was a little yellow & called of the same race. Had blue eyes and black hair.
Samuel VANCE, age 54
Hannah PERKINS, a daughter of Joseph, examined as a witness in the Circuit Superior Court at
Burnsmith (?), after a contest & the examination of witnesses. Wm. DUGGER said he had seen old
Jock & his hair curly not kinky like WOODFIN’s, & said they were Portuguese & Old Jac had
been sworn before his father. My Father-in-Law Johnson Hampton said they were not Negros,but
Bedent BEARD, aged 88
I knew the paternal grandfather of plaintiff. A little darker than Joshua. He was not a negro. Form
and features different. Hair resembled Moran not negro. By common report Jacob was a
Portuguese. Lived not far above the mouth of Roane's Creek. Have known them 40, and by
reputation, 60 years. Privileges. His wife a white woman.
Sarah STOUT p.21,
aged 70--Lee County Va. I have seen old Jock, the father of Joshua, who said they came from
Peedee S.C. He was a dark skinned man with slim face, slim nose and dark colored hair. He was
dark skinned as the blackest of the family. All the PERKINS had white wives and were reputed
Portuguese. John GRAVES a white man and the main school teacher.
These are just a few of the depositions from this trial.
The Celebrated Melungeon Case
A. B. Beeson
Q. were you well acquainted with Solomon Bolton, the grandfather of Martha, complainant in the Cross Bill, and, if so, state what race of people he was or appeared to be. also give a description of his person and complexion and appearance.
A. I was. He was called a Malungeon. He was a small spare made man, with low, flat head, had a dark complexion, rather a flat nose, turned up at the end. He wore his hair short, and it was always inclined to curl or kink.
Q. In the neighborhood in which he lived did he associate with white men or free negroes as his equals?
A. His general association was with the Malungeons-his own people. I never saw him associate with whites except when he had business.
Q. How many different families in this County or adjoining Counties did you know of the same race or character of people -name them?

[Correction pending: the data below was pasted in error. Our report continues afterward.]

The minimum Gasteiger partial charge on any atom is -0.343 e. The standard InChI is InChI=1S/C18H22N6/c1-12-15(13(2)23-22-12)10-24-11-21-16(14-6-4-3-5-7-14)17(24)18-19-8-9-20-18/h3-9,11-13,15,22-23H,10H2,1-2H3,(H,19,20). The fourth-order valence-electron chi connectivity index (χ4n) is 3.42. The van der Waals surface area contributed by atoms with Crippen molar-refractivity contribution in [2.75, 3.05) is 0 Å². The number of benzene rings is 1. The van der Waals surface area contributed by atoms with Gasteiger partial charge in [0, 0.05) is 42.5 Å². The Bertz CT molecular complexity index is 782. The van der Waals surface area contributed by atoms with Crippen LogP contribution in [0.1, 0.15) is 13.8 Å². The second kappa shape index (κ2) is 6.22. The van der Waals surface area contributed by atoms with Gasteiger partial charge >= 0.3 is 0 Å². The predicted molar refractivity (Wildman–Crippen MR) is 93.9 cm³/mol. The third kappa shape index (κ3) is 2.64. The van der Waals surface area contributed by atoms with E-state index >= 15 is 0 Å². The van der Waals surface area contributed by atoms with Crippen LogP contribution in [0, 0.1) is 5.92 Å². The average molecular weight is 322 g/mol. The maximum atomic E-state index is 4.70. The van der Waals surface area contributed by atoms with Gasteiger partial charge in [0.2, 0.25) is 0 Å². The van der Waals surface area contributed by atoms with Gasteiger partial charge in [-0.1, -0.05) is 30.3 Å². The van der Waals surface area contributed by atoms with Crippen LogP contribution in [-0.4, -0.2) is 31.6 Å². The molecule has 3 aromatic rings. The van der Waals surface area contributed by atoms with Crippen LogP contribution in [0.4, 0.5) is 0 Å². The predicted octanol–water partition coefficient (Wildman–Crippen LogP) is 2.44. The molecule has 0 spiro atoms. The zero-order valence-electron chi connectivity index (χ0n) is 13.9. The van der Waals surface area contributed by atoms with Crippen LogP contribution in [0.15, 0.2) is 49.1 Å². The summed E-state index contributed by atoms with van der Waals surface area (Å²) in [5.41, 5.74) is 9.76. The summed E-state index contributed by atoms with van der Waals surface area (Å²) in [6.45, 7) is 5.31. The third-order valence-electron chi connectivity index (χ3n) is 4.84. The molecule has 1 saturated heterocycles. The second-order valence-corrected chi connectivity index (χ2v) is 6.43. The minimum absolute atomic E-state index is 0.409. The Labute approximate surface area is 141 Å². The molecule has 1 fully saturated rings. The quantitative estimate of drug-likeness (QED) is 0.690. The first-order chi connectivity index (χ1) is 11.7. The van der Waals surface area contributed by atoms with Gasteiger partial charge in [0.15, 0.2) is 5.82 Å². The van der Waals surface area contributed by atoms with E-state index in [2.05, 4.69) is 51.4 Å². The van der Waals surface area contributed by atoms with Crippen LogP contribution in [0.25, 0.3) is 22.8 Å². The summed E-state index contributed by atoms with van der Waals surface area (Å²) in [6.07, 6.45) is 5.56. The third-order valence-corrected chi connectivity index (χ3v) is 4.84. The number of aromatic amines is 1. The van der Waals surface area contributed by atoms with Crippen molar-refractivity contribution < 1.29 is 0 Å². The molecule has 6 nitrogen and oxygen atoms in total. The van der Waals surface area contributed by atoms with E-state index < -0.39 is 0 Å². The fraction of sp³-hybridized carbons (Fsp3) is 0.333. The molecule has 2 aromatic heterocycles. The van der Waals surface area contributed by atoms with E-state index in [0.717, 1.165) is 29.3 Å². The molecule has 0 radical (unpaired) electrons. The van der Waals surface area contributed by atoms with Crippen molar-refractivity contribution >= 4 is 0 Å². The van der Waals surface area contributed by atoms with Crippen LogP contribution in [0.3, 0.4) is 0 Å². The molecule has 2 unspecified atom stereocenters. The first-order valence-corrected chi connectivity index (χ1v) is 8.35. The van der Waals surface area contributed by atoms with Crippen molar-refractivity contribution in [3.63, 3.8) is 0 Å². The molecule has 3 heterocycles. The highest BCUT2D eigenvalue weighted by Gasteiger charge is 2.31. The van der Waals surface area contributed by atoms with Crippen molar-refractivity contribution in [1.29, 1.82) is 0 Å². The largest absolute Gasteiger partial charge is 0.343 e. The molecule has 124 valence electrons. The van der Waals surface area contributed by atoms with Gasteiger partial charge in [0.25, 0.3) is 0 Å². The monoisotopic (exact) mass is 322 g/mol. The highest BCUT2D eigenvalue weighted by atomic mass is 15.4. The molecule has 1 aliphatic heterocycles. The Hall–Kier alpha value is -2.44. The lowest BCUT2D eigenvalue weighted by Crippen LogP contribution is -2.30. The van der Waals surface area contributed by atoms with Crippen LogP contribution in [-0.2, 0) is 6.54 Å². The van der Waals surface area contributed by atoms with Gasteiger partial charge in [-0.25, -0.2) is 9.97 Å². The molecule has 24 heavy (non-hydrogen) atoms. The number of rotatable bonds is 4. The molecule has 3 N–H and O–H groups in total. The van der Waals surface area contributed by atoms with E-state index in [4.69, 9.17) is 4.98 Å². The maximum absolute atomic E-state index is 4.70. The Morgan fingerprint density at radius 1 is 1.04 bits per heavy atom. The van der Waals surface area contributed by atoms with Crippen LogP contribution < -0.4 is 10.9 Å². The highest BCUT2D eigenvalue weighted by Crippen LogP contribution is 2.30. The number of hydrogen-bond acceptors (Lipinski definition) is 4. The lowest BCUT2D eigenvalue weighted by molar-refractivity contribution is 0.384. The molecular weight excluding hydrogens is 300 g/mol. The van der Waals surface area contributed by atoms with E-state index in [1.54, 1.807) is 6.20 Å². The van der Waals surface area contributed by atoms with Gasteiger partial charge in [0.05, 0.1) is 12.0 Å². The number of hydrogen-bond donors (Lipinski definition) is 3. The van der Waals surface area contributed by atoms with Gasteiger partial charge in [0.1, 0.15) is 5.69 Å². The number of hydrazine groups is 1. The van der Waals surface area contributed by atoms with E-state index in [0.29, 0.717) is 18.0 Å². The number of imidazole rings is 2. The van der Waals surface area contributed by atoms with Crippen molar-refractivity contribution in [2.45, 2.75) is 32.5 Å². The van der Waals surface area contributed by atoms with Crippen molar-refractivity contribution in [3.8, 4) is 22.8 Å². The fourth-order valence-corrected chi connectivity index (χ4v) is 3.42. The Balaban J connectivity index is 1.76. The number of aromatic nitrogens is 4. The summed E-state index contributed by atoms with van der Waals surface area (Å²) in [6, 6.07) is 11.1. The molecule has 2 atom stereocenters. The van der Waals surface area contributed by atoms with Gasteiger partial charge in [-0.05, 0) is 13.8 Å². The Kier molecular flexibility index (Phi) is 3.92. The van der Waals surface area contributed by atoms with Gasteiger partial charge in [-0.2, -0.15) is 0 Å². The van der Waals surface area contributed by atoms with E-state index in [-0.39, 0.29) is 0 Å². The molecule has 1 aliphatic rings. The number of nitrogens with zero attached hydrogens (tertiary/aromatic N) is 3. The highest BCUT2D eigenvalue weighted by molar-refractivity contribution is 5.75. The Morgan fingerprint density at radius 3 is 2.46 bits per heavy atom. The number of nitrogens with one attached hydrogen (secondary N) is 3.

A. I don't now how many- several. but the Perkins- the Goins, Mornings, Shumakes, Menleys &others.
William McGill (Justice of the Peace, Hamilton County TN)
Was this character that of a white person or negro, or of what race did he have the character of being?
A. He was a mixed blooded man in some way, that was his character. We generally called them Malungeons when we talked about the Goins and them—the Goins that were mixed blooded.
Page 51 -55
June 9, 1874
Lucinda Bolton Davis [Daughter of Solomon Bolton- Solomon son of Spencer Bolton born 1735 on the Pee Dee River]
Q. From what race or nationality of people was your and Jemima Simmerman's father descended? What was the nationality and race of your mother?
A. My father was a Spaniard and his mother a blue eyed German.
Deposition of Arch Brown
Q. State whether or not the father of Solomon Bolton was regared and treated as a citizen of South Carolina, or as a colored man? You will also state his church relations-to what church he belonged and how he was received by society, so far as you were able to determine.
A. They told me there that he was a very respectable citizen there. I asked if he was not a colored man and they told me he was not, but was a Portagese
August 29th 1874
Q. State how they were treated and recognized by their neighbors and acquaintances as to their pedigree, and how they held themselves out, as white people, or otherwise? Stat how that was?
A. Solomon Bolton never claimed to be a white person. He claimed to be a Portugese himself, but his neighbors considered him to be a part negro.
Jno E. Godsey
April 10th 1875
Q. Of what race of people did Solomon Bolton claim to be? How was he treated and recognized in the community where he lived?
A. Spanish. He was treated as any other white man, when he was sober. He was always admitted to the table with white families of people whenever he was as far as I know, and recognized as a white man.
Jno L. Divine
Q. Of what race of people was Solomon Bolton? What did he and his family claim as to be his nationality? How was he treated and recognized in the community where he lived?
A. I don't know of my own knowledge what race of people he belonged to. I often heard Bolton say that he was Portugese. I have often heard his wife say the same thing. He was treated and recognized in the community in which he lived as such.
For more go here
T. J. Russell
January 26, 1910
To the Journal:
The Ashworth family had a peculiar history that to a certain extent, militated against them. The grandfather of Clark Ashworth was a native of South Carolina, and the family originally came from Portugal, and were of the Moorish race. A very dark complexion, but had hair on their head, instead of wool, like that of African negro; though, the complexion was about as dark. This fact often caused them to be taken for negroes. An effort was made to disfranchise the family at one time during the days of the Republic. And their friends took the matter up in the Congress and had a law passed, declaring that the law relating to free negroes in the Republic of Texas, did not apply to the Ashworth family. See Act of Congress, date Dec. 12, 1840. H.D. Art. 2571.
TOM J. RUSSELL